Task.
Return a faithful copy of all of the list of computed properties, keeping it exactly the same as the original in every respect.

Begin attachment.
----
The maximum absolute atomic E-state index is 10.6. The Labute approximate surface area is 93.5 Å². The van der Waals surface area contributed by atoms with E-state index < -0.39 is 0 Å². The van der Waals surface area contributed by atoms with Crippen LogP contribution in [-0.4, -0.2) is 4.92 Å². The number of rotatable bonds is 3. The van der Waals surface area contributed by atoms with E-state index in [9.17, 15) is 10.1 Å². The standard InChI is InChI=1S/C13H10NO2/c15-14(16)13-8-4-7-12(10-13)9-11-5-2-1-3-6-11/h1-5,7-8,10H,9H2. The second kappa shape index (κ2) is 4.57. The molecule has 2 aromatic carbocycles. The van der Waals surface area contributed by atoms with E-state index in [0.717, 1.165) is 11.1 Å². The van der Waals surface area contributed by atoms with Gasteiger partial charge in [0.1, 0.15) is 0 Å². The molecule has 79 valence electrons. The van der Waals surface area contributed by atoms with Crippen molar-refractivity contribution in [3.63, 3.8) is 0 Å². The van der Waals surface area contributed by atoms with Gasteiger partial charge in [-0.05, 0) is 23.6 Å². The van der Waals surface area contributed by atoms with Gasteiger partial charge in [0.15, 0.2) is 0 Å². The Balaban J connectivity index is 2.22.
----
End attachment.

The maximum absolute atomic E-state index is 10.6. The Labute approximate surface area is 93.5 Å². The van der Waals surface area contributed by atoms with E-state index < -0.39 is 0 Å². The van der Waals surface area contributed by atoms with Crippen LogP contribution in [-0.4, -0.2) is 4.92 Å². The number of rotatable bonds is 3. The van der Waals surface area contributed by atoms with E-state index in [9.17, 15) is 10.1 Å². The standard InChI is InChI=1S/C13H10NO2/c15-14(16)13-8-4-7-12(10-13)9-11-5-2-1-3-6-11/h1-5,7-8,10H,9H2. The second kappa shape index (κ2) is 4.57. The molecule has 2 aromatic carbocycles. The van der Waals surface area contributed by atoms with E-state index in [0.717, 1.165) is 11.1 Å². The van der Waals surface area contributed by atoms with Gasteiger partial charge in [0.1, 0.15) is 0 Å². The molecule has 79 valence electrons. The van der Waals surface area contributed by atoms with Crippen molar-refractivity contribution in [3.63, 3.8) is 0 Å². The van der Waals surface area contributed by atoms with Gasteiger partial charge in [-0.05, 0) is 23.6 Å². The van der Waals surface area contributed by atoms with Gasteiger partial charge in [0.15, 0.2) is 0 Å². The Balaban J connectivity index is 2.22.